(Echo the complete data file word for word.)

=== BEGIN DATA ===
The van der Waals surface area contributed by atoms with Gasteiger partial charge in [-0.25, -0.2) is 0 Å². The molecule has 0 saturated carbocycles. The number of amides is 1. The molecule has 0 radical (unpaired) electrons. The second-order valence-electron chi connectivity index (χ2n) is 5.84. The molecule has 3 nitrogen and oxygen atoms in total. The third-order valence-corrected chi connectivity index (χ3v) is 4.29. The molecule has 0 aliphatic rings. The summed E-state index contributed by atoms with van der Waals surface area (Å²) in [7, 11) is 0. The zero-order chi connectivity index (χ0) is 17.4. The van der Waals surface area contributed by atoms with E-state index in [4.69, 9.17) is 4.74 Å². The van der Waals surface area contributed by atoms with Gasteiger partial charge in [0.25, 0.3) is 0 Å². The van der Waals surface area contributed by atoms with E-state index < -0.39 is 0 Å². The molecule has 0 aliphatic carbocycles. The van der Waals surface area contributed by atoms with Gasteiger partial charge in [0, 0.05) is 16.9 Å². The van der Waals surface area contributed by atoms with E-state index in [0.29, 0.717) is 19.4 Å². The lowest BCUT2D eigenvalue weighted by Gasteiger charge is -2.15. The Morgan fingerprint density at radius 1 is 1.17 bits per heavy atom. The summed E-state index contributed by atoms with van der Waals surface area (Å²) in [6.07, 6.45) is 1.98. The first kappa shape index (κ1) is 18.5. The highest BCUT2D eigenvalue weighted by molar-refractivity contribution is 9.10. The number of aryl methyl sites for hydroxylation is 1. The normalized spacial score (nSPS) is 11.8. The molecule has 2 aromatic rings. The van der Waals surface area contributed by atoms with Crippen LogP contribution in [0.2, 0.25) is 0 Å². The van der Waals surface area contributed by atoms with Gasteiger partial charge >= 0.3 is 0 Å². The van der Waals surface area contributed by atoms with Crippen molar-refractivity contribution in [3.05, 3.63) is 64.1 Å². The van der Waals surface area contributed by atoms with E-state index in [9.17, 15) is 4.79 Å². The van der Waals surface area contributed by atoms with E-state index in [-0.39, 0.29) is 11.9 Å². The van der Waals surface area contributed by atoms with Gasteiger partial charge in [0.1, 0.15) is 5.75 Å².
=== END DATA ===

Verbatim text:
The van der Waals surface area contributed by atoms with Gasteiger partial charge in [-0.25, -0.2) is 0 Å². The molecule has 0 saturated carbocycles. The number of amides is 1. The molecule has 0 radical (unpaired) electrons. The second-order valence-electron chi connectivity index (χ2n) is 5.84. The molecule has 3 nitrogen and oxygen atoms in total. The third-order valence-corrected chi connectivity index (χ3v) is 4.29. The molecule has 0 aliphatic rings. The summed E-state index contributed by atoms with van der Waals surface area (Å²) in [7, 11) is 0. The zero-order chi connectivity index (χ0) is 17.4. The van der Waals surface area contributed by atoms with E-state index in [4.69, 9.17) is 4.74 Å². The van der Waals surface area contributed by atoms with Gasteiger partial charge in [0.25, 0.3) is 0 Å². The van der Waals surface area contributed by atoms with E-state index < -0.39 is 0 Å². The molecule has 0 aliphatic carbocycles. The van der Waals surface area contributed by atoms with Gasteiger partial charge in [0, 0.05) is 16.9 Å². The van der Waals surface area contributed by atoms with E-state index in [0.29, 0.717) is 19.4 Å². The lowest BCUT2D eigenvalue weighted by Gasteiger charge is -2.15. The Morgan fingerprint density at radius 1 is 1.17 bits per heavy atom. The summed E-state index contributed by atoms with van der Waals surface area (Å²) in [6.07, 6.45) is 1.98. The first kappa shape index (κ1) is 18.5. The highest BCUT2D eigenvalue weighted by molar-refractivity contribution is 9.10. The number of aryl methyl sites for hydroxylation is 1. The normalized spacial score (nSPS) is 11.8. The molecule has 2 aromatic rings. The van der Waals surface area contributed by atoms with Crippen LogP contribution in [0.2, 0.25) is 0 Å². The van der Waals surface area contributed by atoms with Gasteiger partial charge >= 0.3 is 0 Å². The van der Waals surface area contributed by atoms with Crippen molar-refractivity contribution in [3.05, 3.63) is 64.1 Å². The van der Waals surface area contributed by atoms with E-state index in [9.17, 15) is 4.79 Å². The van der Waals surface area contributed by atoms with E-state index in [-0.39, 0.29) is 11.9 Å². The van der Waals surface area contributed by atoms with Gasteiger partial charge in [0.1, 0.15) is 5.75 Å².